Foreign Secretary Jack Straw says he is worried about some of Pakistan's Islamic schools, reportedly visited by one of the London bombers.
Children at a madrassa
Shehzad Tanweer, according to his uncle, went to one of the schools in December wanting to learn to recite the Koran by heart.
Mr Straw said the Pakistan government was also concerned about some of the schools, called madrassas.
He said Pakistan was increasingly cooperating on counter-terrorism.
The International Crisis Group recently said the Pakistan government had "allowed religious organisations, jihadi groups and the madrassas that provide them with an endless stream of recruits to flourish".
It suggests 10-15% of the madrassas are radical.
Foreign Secretary Jack Straw told reporters Pakistan faced a big challenge to improve madrassas.
"We are concerned about what goes on in some, though not all, of the madrassas in Pakistan but so too is President Musharraf and many, many people in the Pakistan political parties and Pakistan government," he said.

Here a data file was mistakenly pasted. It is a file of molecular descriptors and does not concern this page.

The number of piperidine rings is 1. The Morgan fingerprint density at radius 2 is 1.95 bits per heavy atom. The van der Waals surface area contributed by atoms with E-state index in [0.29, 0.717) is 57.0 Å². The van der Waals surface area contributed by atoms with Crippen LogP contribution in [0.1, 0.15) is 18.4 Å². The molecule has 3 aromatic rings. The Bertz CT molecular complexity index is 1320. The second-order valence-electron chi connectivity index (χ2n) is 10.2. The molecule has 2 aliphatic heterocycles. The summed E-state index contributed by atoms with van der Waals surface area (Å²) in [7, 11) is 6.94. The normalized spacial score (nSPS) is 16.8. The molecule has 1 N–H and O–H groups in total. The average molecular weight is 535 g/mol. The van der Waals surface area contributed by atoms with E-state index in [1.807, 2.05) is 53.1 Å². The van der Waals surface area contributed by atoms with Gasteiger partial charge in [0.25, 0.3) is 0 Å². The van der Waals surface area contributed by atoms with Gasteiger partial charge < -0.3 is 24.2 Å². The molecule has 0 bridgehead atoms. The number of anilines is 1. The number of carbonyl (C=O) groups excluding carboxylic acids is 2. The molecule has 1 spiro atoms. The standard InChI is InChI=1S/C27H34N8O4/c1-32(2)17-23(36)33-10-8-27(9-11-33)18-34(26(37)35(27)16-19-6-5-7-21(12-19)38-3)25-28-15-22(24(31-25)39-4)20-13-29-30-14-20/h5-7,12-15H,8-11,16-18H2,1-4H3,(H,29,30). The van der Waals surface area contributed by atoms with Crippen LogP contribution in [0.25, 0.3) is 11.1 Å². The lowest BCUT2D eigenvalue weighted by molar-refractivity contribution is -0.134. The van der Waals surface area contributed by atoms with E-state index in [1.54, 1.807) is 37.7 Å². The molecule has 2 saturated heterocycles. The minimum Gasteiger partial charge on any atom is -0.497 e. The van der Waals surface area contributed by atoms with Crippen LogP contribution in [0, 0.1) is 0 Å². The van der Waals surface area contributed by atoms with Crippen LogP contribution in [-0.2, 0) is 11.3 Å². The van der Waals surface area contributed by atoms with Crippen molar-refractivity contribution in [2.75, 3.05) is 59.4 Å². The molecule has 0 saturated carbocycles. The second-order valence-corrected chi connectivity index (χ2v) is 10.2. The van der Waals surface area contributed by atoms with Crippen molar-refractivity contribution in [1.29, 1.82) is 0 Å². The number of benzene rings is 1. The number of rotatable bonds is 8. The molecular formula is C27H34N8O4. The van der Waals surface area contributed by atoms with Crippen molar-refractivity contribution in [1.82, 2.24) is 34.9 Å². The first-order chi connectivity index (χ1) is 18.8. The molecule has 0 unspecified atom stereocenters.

Message to British youths
Mr Straw said there was a major reform programme in Pakistan to provide secular education alongside the religious schools.
And he said there was "intensive and increasingly substantial co-operation" between the UK and Pakistan on counter-terrorism.
He refused to reveal details of any contacts with Pakistan officials over the London bombings investigation.
Labour MP Mohammed Sarwar told BBC News the madrassas provided young people living in "abject poverty" in Pakistan with food and clothes, as well as religious education.
It was therefore convenient for parents to send children to the schools.
"We have to deal with this problem and we should ensure that in madrassas they are in state control," he said.
"Secondly, it is very important that science education and education for other things should be an essential part of those madrassas."